You’ve probably had your share of good and bad professors by now. What should you do if you have a real problem with a professor? When should you seek out someone’s help?
This week I’ll discuss some of the issues that I’d classify as legitimate complaints and next week I’ll outline what to do if you have a problem with a professor.
I consider the following to be issues worth pursuing:
- Syllabus issues. The syllabus is considered to be a contract between the professor and the student. As a dean, one of the first things I do when a student complains about a faculty member or their grade in a class is ask to see the syllabus. The worst is if there is no syllabus at all, but giving a syllabus that is missing key components like how you will be graded, not following the syllabus, or constantly changing the syllabus are all problematic.
- Wastes class time. A good professor never has enough class time. A professor who repeatedly cancels class, shows up late, tells unrelated stories, or lets the class out early is not giving students their money’s worth. It’s also not cool at all for a professor to change the day/time when the class meets, whether for one day or the rest of the semester, unless every single student agrees to the change.
- Is not available. Most professors are required to hold a certain number of office hours per week. Even adjunct professors are expected to at least answer e-mail and/or return voicemail in a timely manner.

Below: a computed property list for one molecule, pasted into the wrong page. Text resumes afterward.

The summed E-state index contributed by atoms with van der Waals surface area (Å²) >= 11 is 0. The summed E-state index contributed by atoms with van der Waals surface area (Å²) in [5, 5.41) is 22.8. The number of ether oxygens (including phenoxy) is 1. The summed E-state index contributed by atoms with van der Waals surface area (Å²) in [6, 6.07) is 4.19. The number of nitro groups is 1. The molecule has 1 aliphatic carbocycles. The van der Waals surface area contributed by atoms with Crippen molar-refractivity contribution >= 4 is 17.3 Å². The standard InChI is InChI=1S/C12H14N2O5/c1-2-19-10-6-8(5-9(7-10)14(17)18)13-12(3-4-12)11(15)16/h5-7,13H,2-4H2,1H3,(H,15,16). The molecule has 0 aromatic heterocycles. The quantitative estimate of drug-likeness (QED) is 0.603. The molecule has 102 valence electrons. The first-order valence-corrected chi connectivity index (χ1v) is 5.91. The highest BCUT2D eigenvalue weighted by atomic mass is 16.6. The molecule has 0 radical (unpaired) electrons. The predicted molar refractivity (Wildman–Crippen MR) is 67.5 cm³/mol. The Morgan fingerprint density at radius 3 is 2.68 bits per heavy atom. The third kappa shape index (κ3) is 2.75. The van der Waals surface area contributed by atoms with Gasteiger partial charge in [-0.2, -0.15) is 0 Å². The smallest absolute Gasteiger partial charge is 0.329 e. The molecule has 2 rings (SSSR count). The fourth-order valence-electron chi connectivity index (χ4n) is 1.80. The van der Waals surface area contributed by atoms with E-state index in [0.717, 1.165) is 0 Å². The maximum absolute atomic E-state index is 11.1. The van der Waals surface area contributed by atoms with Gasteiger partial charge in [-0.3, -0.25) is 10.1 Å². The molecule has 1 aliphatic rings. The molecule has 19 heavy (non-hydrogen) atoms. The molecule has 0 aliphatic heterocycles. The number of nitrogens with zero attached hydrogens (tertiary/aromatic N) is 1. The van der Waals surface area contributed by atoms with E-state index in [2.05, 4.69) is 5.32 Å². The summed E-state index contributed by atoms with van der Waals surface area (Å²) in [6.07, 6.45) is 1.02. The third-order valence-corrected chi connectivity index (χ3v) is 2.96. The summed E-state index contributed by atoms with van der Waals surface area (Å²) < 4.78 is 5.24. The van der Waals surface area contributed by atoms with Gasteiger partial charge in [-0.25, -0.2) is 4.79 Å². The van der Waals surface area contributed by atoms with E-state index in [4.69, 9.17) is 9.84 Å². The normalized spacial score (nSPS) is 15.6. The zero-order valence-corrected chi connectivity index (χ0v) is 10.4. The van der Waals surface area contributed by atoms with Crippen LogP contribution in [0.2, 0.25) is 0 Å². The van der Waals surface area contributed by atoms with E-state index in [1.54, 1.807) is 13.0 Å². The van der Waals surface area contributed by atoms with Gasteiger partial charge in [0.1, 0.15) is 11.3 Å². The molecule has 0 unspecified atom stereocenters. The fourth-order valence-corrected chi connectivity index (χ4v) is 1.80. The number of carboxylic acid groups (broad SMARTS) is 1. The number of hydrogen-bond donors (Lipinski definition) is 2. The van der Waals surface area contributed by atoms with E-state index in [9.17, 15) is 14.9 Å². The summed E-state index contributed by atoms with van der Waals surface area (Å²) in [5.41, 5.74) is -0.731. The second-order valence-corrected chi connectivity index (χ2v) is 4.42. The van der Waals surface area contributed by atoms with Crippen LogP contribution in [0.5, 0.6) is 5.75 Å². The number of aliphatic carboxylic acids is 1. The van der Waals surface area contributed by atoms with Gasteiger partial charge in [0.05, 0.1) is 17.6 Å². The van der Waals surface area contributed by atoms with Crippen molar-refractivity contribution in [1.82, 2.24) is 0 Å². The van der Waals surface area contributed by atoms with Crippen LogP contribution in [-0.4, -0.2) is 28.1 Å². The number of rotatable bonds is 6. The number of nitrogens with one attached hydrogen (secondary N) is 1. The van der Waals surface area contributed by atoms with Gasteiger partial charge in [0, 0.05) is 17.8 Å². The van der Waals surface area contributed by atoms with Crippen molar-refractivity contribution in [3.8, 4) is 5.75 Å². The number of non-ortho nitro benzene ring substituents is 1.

- Assignment or grading issues. You might think it’d be awesome to have a class where you just showed up and everyone got A’s, but any professor who does this is not doing the students any favors. The professor should be assigning work at the appropriate level for the course and grading it in a consistent and timely manner. If the course is hands on like a lab, a studio art course, or a clinical experience, it’s also important that students are provided with the proper materials to complete the assignments/ experiments.
- Is disrespectful or discriminates. These are the types of student complaints that will be taken the most seriously, especially those about course policies that are unfair or any behavior that could be considered harassment.
If you have a professor with any of the above issues, take action and voice your concerns sooner rather than later before the problem gets worse. The end of the semester is too late for any real solution, but often students don’t complain until after they’ve received a bad grade or they wait and complain on the evaluation.
Stay tuned for what to do….